Google Drive Revealed: Watch Out Dropbox

Scheduled to arrive next week, Google Drive storage service comes with 5GB of free disk space.

Thomas Claburn

April 16, 2012

2 Min Read
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Google's long-anticipated online storage service, Google Drive, should launch next week, with 5GB of free storage space for users.

A leaked screenshot that provides purported details about Google Drive has been posted by Talk Android, an Android news website. "It's free and installs in seconds," the pictured text states. "...Put files in Google Drive and you can access them on your desktop, mobile phone, or tablet, and"

Google declined a request to either confirm or deny the authenticity of the image.

Google Drive will be competing with Amazon Cloud, Apple iCloud,, Dropbox, Microsoft SkyDrive, and other online storage services. It will be hosted at, though presently the URL is not functional.

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File storage has become one of the primary ways for Web companies to retain users. While Web services, APIs, and embedding have made destinations less important--you don't have to go to YouTube to see YouTube videos--users tend to maintain relationships with websites that actually store their files and contacts. Hence, Facebook's interest in Instagram (photo storage) and Google's interest in providing generalized file storage.

Leaks about Google Drive have been trickling down for six years, long enough to form a stalactite of calcified rumor. It all started back in 2006 when a blogger spotted GDrive, known by the codename Platypus, as a component of the Writely online word processor that Google acquired and was turning into Google Docs.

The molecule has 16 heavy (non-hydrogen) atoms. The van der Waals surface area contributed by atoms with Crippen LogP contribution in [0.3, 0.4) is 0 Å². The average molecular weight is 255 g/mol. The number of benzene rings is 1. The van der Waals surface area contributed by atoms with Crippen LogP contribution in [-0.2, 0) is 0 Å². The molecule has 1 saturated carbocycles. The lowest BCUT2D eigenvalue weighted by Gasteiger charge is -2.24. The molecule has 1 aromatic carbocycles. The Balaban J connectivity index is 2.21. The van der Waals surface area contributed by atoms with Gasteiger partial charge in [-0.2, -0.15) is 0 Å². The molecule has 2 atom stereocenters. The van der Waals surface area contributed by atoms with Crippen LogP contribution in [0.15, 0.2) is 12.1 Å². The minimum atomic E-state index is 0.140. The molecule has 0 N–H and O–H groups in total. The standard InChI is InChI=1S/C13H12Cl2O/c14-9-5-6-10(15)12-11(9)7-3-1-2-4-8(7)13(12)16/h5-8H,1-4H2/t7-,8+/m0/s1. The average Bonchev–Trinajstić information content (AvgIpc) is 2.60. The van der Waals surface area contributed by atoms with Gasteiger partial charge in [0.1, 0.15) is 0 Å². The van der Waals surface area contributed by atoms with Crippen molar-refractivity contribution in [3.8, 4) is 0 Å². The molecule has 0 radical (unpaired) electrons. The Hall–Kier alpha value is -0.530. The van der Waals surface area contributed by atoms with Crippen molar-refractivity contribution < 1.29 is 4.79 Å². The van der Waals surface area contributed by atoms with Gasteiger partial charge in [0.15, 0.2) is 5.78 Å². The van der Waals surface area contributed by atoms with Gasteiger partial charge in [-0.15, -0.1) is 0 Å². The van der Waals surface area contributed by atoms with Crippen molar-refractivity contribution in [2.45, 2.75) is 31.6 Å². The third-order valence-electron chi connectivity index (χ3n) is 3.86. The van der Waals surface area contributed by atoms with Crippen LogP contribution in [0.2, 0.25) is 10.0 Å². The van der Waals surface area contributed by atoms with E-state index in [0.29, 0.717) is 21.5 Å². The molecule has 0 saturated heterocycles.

Another sighting occurred in 2009, when a reference to GDrive was spotted in a JavaScript localization file that was part of Google Pack, Google's now discontinued free software bundle. In 2010, Google launched a storage service, but it was tied to Google Docs and remains so. Presumably, Google Drive will replace and expand upon what's available to users of Google Apps.

The most recent drip occurred last week when Lucidchart, an online diagramming service, posted then quickly removed a link from its user control panel to a Google Drive integration page.

In February, the Wall Street Journal reported that Google was weeks away from launching Google Drive to allow users to store and share files online.

About two weeks ago, GigaOm reported that Google Drive would launch in April and noted that the service will have an API to allow third-party developers to create apps that rely on Google Drive storage.

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